In light of the horrific scenes emerging from France over the past few days, The Handy Histories Team thought that it would be appropriate to run a post on the wonderful relationship Britain has with France, a relationship that is not only socially, diplomatically and morally close but one that has huge historical significance and has lasted through the ages.
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Many will associate France with Agincourt, Trafalgar and Waterloo.
But Britain and France have some of the closest ties countries could hope for.
This is not just a post for the children; but for the parents.
It is right to say that England and Britain as a whole have had their problems in the past, but it is their friendship that is the more important issue today. Dating back from the French Revolution, Britain has been a safe haven and support to the nation of France. Whether it be the safe acceptance of the ousted Nobility following the horrendous scenes of the Revolution, or the military support that Britain offered France during both World Wars, to the trade wars of the 1600’s and the Empire conflicts that lasted centuries, Britain and France have been so closely linked, it’s hard to imagine we were once enemies.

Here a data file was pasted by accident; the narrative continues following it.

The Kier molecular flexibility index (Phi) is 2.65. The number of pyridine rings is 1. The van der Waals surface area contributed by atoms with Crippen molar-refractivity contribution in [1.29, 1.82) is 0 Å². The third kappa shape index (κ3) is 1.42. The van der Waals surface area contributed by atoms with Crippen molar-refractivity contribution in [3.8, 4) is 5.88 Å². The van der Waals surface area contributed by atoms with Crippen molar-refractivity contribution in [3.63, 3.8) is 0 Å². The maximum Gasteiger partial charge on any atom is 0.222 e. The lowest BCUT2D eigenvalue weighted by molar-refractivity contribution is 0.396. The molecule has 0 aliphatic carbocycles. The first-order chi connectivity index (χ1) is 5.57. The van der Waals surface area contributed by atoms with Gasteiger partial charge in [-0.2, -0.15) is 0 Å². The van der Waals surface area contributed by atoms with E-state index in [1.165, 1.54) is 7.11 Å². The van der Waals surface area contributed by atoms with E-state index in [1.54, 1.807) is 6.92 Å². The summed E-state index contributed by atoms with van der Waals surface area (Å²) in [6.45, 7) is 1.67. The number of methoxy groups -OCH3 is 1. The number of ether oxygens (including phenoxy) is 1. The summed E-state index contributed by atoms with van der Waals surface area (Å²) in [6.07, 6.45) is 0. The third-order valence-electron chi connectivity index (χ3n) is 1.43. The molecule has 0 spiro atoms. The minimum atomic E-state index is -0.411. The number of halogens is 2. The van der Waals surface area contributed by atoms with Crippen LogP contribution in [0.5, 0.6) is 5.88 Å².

The friendship started properly in the 1870’s when Germany declared an aggressive war on France in order to create the German Empire. Whilst Britain didn’t participate in this war, the political taking of sides was so extreme, that British and German relations were seriously strained during these difficult years.
The strong German links to the British Monarchy, and the fact that France was a strange mix of Republic and Empire, meant that Britain taking the side of the French was a strange occurrence – but it was the beginning of something marvellous.
The British struggle in South Africa and the German aggression towards the British actions, led Britain to break her policy of “Splendid Isolation” and become involved in European affairs, proper.
However, it was a war between Russia and Japan that, strangely, sealed Anglo/French relations. France was allied with Russia, Britain with Japan. The two countries decided to throw off their ancient hatred and join together to help secure the safety of Europe. The two sides came together and finally signed the Entente Cordiale, on the 8th of April, 1904. The treaty was made all the easier for signing due to the then King Edward VII, on a State Visit to Paris, complementing a young actress in front of an hostile crowd – winning the Parisians over in one gesture, to the British side. Cheers of “Vive La Roi!” and “Good Old Teddy!” saw Edward off on his trip home.
Britain and France have stood together ever since – through the First World War, the Second World War and countless other conflicts.
Since Friday 13th November, 2015, the Entente Cordiale has become more than and treaty – it has become reality. Today, Britain and France stand truly together, arm in arm - as we have done for centuries.
The Handy Histories Team, and everyone at Up All Hours send out our sincere sympathy and affection to our Sister Across the Sea, Belle France. Our thoughts are with the families and friends of all affected.